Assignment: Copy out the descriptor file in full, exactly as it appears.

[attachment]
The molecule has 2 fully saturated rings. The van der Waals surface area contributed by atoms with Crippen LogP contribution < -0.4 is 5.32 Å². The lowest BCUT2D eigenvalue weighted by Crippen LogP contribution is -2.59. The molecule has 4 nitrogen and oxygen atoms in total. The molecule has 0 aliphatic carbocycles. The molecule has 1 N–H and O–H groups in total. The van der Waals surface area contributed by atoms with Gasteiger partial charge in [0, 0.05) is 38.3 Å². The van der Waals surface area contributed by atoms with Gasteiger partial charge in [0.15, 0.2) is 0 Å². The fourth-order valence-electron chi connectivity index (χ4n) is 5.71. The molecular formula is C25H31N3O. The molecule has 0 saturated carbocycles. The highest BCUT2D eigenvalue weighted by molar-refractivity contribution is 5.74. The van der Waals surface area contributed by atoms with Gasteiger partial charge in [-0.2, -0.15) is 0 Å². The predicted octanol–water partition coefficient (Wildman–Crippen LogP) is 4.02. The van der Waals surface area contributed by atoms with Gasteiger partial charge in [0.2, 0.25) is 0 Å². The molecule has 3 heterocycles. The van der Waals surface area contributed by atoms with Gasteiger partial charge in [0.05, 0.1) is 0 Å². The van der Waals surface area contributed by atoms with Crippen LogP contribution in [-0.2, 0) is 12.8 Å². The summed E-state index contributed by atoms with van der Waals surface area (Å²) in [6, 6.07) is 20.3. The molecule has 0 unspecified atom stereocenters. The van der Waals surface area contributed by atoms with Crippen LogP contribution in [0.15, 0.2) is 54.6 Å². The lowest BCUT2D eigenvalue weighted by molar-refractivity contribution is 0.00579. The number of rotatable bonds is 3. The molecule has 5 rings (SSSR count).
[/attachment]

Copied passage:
The molecule has 2 fully saturated rings. The van der Waals surface area contributed by atoms with Crippen LogP contribution < -0.4 is 5.32 Å². The lowest BCUT2D eigenvalue weighted by Crippen LogP contribution is -2.59. The molecule has 4 nitrogen and oxygen atoms in total. The molecule has 0 aliphatic carbocycles. The molecule has 1 N–H and O–H groups in total. The van der Waals surface area contributed by atoms with Gasteiger partial charge in [0, 0.05) is 38.3 Å². The van der Waals surface area contributed by atoms with Gasteiger partial charge in [0.15, 0.2) is 0 Å². The fourth-order valence-electron chi connectivity index (χ4n) is 5.71. The molecular formula is C25H31N3O. The molecule has 0 saturated carbocycles. The highest BCUT2D eigenvalue weighted by molar-refractivity contribution is 5.74. The van der Waals surface area contributed by atoms with Gasteiger partial charge in [-0.2, -0.15) is 0 Å². The predicted octanol–water partition coefficient (Wildman–Crippen LogP) is 4.02. The van der Waals surface area contributed by atoms with Gasteiger partial charge in [0.2, 0.25) is 0 Å². The molecule has 3 heterocycles. The van der Waals surface area contributed by atoms with Gasteiger partial charge in [0.05, 0.1) is 0 Å². The van der Waals surface area contributed by atoms with Crippen LogP contribution in [-0.2, 0) is 12.8 Å². The summed E-state index contributed by atoms with van der Waals surface area (Å²) in [6, 6.07) is 20.3. The molecule has 0 unspecified atom stereocenters. The van der Waals surface area contributed by atoms with Crippen LogP contribution in [0.15, 0.2) is 54.6 Å². The lowest BCUT2D eigenvalue weighted by molar-refractivity contribution is 0.00579. The number of rotatable bonds is 3. The molecule has 5 rings (SSSR count).